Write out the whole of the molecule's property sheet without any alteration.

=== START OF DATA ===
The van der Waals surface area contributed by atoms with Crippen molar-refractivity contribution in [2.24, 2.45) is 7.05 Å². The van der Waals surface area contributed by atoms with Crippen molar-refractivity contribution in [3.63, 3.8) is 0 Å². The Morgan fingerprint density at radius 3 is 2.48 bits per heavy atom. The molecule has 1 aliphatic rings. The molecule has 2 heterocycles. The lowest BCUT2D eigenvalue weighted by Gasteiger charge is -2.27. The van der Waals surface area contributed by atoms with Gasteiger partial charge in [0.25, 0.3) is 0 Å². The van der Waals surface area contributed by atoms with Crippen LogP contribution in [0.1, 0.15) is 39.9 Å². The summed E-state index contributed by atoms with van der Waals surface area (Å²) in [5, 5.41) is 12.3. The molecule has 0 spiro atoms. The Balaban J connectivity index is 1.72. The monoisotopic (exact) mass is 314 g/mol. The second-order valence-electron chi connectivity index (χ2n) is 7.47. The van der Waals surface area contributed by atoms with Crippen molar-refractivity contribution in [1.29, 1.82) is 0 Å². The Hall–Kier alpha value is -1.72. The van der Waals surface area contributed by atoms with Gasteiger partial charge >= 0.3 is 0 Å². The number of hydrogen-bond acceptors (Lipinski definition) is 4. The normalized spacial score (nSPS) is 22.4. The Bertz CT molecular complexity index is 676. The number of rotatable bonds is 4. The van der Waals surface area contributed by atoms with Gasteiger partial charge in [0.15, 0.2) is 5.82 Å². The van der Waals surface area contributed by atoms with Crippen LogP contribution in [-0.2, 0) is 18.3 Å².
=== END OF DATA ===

The van der Waals surface area contributed by atoms with Crippen molar-refractivity contribution in [2.24, 2.45) is 7.05 Å². The van der Waals surface area contributed by atoms with Crippen molar-refractivity contribution in [3.63, 3.8) is 0 Å². The Morgan fingerprint density at radius 3 is 2.48 bits per heavy atom. The molecule has 1 aliphatic rings. The molecule has 2 heterocycles. The lowest BCUT2D eigenvalue weighted by Gasteiger charge is -2.27. The van der Waals surface area contributed by atoms with Gasteiger partial charge in [0.25, 0.3) is 0 Å². The van der Waals surface area contributed by atoms with Crippen LogP contribution in [0.1, 0.15) is 39.9 Å². The summed E-state index contributed by atoms with van der Waals surface area (Å²) in [5, 5.41) is 12.3. The molecule has 0 spiro atoms. The Balaban J connectivity index is 1.72. The monoisotopic (exact) mass is 314 g/mol. The second-order valence-electron chi connectivity index (χ2n) is 7.47. The van der Waals surface area contributed by atoms with Crippen molar-refractivity contribution in [1.29, 1.82) is 0 Å². The Hall–Kier alpha value is -1.72. The van der Waals surface area contributed by atoms with Gasteiger partial charge >= 0.3 is 0 Å². The number of hydrogen-bond acceptors (Lipinski definition) is 4. The normalized spacial score (nSPS) is 22.4. The Bertz CT molecular complexity index is 676. The number of rotatable bonds is 4. The van der Waals surface area contributed by atoms with Gasteiger partial charge in [0.15, 0.2) is 5.82 Å². The van der Waals surface area contributed by atoms with Crippen LogP contribution in [-0.2, 0) is 18.3 Å².